Koch groups urge Trump to oppose gas tax increase

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Groups backed by wealthy GOP donors Charles and David Koch are urging President Trump to oppose an increase in the federal gas tax, as the administration plans to push an infrastructure package this year.

“Increasing the federal gas tax to fund new infrastructure projects would be the wrong approach,” Americans for Prosperity and Freedom Partners said in a letter to Trump dated Tuesday.

“Not only would it undermine the benefits of recent tax-cut legislation, it would disproportionately hurt the least fortunate — who pay a higher percentage of their income in energy costs — and lead to higher prices on goods and services throughout the economy,” the groups added.

The White House and lawmakers have expressed an interest in working on legislation this year to boost infrastructure investment, but the challenge is figuring out how to pay for such a package.


One option could be an increase in the 18.4-cent federal gas tax, which hasn’t been raised since the 1990s and isn’t indexed to inflation. The U.S. Chamber of Commerce is pushing for a 25-cent increase in the tax over five years.

Americans for Prosperity and Freedom Partners criticized the Chamber’s proposal, saying that it would lead households to spend an additional $285 on gas on average annually. The groups argued that a gas tax hike would effectively claw back about 25 percent of the benefits from the new tax law for low- and middle-income Americans.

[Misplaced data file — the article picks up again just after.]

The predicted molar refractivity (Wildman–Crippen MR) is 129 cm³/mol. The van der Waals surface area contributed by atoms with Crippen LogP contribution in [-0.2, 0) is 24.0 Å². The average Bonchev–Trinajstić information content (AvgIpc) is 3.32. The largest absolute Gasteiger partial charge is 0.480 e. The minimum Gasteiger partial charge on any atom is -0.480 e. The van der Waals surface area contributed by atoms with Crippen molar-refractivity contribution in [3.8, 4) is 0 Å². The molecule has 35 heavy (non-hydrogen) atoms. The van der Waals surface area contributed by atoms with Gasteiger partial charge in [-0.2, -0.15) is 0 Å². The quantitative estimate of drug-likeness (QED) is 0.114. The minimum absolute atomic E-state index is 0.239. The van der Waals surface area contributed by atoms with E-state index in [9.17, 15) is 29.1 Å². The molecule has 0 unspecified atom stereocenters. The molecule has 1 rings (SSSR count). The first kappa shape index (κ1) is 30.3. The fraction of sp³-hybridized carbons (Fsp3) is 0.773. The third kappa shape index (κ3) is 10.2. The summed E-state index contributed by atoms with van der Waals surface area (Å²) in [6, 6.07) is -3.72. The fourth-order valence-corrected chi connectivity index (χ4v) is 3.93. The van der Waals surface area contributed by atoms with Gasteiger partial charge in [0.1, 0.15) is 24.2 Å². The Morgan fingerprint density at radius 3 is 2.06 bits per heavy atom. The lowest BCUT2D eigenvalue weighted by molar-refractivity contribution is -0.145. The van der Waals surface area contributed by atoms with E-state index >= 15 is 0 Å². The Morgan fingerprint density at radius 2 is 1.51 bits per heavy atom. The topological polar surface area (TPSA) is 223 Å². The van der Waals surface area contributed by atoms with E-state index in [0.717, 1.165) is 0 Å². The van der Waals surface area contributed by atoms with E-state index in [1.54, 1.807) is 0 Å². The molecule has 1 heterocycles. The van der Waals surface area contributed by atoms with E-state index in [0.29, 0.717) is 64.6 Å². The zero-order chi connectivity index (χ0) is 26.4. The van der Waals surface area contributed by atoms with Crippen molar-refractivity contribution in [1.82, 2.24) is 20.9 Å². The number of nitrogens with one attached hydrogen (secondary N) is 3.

“Efforts to improve our nation’s infrastructure should focus on maximizing taxpayer dollars by targeting priorities such as roads and bridges, eliminating wasteful spending, removing regulatory barriers that delay projects and drive up costs, and ensuring there is proper oversight and accountability,” the groups said.

The Chamber, in a statement to The Hill, defended their call to raise the gas tax.

“We put forward a plan that would allow America to invest the hundreds of billions of dollars that are needed to rebuild and modernize our infrastructure,” said Neil Bradley, executive vice president and chief policy officer at the U.S. Chamber of Commerce.

“We’re ready to work with anyone who is willing to get this done and we welcome alternative ideas to fund that investment, but let’s be clear, America won’t move ahead if we are trying to rebuild and modernize on the cheap.”

A draft of the White House infrastructure plan that leaked earlier this week did not call for a gas-tax increase. The Koch-backed groups said they were “encouraged” by this development.

This story was updated at 12:15 p.m.

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